Published online Nov 18, 2015. doi: 10.4254/wjh.v7.i26.2636
Peer-review started: May 20, 2015
First decision: July 25, 2015
Revised: October 4, 2015
Accepted: November 3, 2015
Article in press: November 4, 2015
Published online: November 18, 2015
Liver transplantation is the treatment of choice for end stage liver disease, but availability of liver grafts is still the main limitation to its wider use. Extended criteria donors (ECD) are considered not ideal for several reasons but their use has dramatically grown in the last decades in order to augment the donor liver pool. Due to improvement in surgical and medical strategies, results using grafts from these donors have become acceptable in terms of survival and complications; nevertheless a big debate still exists regarding their selection, discharge criteria and allocation policies. Many studies analyzed the use of these grafts from many points of view producing different or contradictory results so that accepted guidelines do not exist and the use of these grafts is still related to non-standardized policies changing from center to center. The aim of this review is to analyze every step of the donation-transplantation process emphasizing all those strategies, both clinical and experimental, that can optimize results using ECD.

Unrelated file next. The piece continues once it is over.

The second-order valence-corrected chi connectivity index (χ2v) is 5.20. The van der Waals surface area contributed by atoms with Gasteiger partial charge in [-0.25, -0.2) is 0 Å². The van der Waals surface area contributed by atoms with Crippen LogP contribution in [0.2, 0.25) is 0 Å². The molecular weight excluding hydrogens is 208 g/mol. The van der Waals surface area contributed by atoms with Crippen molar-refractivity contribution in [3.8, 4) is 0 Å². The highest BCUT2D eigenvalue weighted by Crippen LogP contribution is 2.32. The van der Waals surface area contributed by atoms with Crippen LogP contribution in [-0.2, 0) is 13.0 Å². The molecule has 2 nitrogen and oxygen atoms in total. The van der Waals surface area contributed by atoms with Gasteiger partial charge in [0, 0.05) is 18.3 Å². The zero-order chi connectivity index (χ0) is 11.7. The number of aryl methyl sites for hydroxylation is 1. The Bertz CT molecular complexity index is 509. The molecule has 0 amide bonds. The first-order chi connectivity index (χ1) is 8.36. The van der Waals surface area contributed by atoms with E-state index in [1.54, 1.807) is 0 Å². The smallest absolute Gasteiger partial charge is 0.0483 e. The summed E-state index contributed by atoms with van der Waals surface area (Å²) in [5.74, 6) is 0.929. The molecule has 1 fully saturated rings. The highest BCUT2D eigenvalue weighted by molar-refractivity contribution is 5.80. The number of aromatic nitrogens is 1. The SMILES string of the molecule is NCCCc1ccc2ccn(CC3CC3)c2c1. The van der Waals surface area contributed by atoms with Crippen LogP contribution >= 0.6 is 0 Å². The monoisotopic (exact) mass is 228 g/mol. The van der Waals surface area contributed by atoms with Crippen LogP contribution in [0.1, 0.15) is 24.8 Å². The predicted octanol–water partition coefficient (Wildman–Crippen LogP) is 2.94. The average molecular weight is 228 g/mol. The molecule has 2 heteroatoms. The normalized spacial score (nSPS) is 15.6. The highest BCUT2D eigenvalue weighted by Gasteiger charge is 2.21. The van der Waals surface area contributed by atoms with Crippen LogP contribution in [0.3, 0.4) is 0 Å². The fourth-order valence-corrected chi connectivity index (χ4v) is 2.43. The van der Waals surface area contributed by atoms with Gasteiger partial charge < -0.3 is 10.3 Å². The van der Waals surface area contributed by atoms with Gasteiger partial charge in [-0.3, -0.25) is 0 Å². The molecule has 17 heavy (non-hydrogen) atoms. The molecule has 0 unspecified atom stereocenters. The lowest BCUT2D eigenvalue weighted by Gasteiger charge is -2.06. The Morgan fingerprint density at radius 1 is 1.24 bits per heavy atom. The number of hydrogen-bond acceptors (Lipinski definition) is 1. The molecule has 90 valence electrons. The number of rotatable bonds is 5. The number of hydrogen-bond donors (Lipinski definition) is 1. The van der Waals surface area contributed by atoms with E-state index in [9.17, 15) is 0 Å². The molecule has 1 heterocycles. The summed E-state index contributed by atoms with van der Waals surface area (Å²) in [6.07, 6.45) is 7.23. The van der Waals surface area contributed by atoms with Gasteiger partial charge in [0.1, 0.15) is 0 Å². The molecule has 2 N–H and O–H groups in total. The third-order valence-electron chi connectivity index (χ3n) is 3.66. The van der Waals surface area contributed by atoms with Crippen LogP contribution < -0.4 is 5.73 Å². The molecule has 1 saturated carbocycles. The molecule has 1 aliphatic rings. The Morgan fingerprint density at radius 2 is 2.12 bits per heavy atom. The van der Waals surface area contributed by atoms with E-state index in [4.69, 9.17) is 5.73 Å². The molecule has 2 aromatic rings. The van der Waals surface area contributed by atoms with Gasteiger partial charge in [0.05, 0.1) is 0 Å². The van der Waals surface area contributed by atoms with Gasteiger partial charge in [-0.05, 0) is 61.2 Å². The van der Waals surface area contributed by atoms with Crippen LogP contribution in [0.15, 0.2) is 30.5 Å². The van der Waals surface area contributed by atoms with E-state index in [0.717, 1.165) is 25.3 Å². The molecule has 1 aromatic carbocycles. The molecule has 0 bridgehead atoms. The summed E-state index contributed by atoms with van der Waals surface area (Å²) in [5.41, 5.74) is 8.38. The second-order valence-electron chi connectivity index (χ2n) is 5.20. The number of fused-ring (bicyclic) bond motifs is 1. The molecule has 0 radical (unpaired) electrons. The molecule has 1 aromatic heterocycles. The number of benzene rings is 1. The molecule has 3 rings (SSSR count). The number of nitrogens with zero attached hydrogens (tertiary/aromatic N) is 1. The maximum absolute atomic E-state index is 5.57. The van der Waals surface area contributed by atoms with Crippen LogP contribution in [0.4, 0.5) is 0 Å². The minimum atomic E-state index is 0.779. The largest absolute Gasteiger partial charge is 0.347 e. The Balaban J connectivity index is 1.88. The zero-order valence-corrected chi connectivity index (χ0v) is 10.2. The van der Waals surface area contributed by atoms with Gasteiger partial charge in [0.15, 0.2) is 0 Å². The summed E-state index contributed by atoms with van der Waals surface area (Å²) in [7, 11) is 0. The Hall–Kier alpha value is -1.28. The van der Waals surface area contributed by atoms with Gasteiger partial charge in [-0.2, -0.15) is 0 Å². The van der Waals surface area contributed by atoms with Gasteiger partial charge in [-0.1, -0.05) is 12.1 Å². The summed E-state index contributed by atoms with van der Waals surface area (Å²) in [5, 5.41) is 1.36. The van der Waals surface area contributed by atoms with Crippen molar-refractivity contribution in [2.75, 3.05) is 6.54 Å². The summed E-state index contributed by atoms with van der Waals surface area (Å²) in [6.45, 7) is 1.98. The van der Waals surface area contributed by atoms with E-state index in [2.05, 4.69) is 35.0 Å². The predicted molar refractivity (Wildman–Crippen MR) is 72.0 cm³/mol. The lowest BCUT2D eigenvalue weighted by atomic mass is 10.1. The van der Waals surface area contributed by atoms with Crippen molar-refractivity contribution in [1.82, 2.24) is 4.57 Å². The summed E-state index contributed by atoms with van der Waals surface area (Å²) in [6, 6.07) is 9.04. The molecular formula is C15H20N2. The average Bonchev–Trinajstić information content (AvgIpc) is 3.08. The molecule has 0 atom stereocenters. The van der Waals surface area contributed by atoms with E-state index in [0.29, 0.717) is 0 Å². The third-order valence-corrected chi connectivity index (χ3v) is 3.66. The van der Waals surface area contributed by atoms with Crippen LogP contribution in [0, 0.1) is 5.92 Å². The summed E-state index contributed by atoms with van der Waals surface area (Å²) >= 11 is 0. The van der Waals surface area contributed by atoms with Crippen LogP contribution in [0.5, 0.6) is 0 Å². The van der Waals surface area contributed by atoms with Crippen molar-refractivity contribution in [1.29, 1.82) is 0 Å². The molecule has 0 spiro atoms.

Core tip: This review analyzes the donation-transplantation process when using extended criteria donors. Every step, from donor selection to transplantation, is discussed emphasizing experimental and clinical strategies that can lead to optimize results.